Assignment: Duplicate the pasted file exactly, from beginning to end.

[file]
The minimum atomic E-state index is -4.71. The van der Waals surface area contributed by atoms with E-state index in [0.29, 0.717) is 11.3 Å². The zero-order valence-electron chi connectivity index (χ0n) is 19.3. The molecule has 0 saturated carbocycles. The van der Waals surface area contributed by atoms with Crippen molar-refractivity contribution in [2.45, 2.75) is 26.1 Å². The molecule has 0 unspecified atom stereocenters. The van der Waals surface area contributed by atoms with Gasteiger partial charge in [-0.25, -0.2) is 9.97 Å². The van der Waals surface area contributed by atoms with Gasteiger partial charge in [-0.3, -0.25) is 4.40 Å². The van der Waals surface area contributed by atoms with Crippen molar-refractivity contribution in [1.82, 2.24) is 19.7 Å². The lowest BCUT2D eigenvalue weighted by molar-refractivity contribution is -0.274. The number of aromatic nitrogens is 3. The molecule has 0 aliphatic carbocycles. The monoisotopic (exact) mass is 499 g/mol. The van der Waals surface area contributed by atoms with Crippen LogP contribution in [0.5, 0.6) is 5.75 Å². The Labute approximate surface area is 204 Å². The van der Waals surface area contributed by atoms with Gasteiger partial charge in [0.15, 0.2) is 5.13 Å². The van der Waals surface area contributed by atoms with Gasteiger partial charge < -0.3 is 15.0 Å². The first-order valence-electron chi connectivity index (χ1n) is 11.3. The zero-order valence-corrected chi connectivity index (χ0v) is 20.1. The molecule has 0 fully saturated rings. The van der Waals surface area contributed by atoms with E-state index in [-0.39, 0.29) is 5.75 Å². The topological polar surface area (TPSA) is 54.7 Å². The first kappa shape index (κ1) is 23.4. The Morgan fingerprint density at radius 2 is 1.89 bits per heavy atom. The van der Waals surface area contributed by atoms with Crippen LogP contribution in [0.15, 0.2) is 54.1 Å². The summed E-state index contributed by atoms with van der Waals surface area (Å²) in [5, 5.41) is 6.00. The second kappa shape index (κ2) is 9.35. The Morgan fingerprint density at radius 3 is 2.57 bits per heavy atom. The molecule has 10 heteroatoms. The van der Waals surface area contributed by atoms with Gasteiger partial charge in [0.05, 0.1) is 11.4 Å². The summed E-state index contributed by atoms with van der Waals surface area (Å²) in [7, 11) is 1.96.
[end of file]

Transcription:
The minimum atomic E-state index is -4.71. The van der Waals surface area contributed by atoms with E-state index in [0.29, 0.717) is 11.3 Å². The zero-order valence-electron chi connectivity index (χ0n) is 19.3. The molecule has 0 saturated carbocycles. The van der Waals surface area contributed by atoms with Crippen molar-refractivity contribution in [2.45, 2.75) is 26.1 Å². The molecule has 0 unspecified atom stereocenters. The van der Waals surface area contributed by atoms with Gasteiger partial charge in [-0.25, -0.2) is 9.97 Å². The van der Waals surface area contributed by atoms with Gasteiger partial charge in [-0.3, -0.25) is 4.40 Å². The van der Waals surface area contributed by atoms with Crippen molar-refractivity contribution in [1.82, 2.24) is 19.7 Å². The lowest BCUT2D eigenvalue weighted by molar-refractivity contribution is -0.274. The number of aromatic nitrogens is 3. The molecule has 0 aliphatic carbocycles. The monoisotopic (exact) mass is 499 g/mol. The van der Waals surface area contributed by atoms with Crippen LogP contribution in [0.5, 0.6) is 5.75 Å². The Labute approximate surface area is 204 Å². The van der Waals surface area contributed by atoms with Gasteiger partial charge in [0.15, 0.2) is 5.13 Å². The van der Waals surface area contributed by atoms with Gasteiger partial charge < -0.3 is 15.0 Å². The first-order valence-electron chi connectivity index (χ1n) is 11.3. The zero-order valence-corrected chi connectivity index (χ0v) is 20.1. The molecule has 0 fully saturated rings. The van der Waals surface area contributed by atoms with E-state index in [-0.39, 0.29) is 5.75 Å². The topological polar surface area (TPSA) is 54.7 Å². The first kappa shape index (κ1) is 23.4. The Morgan fingerprint density at radius 2 is 1.89 bits per heavy atom. The van der Waals surface area contributed by atoms with Crippen LogP contribution in [0.15, 0.2) is 54.1 Å². The summed E-state index contributed by atoms with van der Waals surface area (Å²) in [5, 5.41) is 6.00. The second kappa shape index (κ2) is 9.35. The Morgan fingerprint density at radius 3 is 2.57 bits per heavy atom. The molecule has 10 heteroatoms. The van der Waals surface area contributed by atoms with Gasteiger partial charge in [0.05, 0.1) is 11.4 Å². The summed E-state index contributed by atoms with van der Waals surface area (Å²) in [7, 11) is 1.96.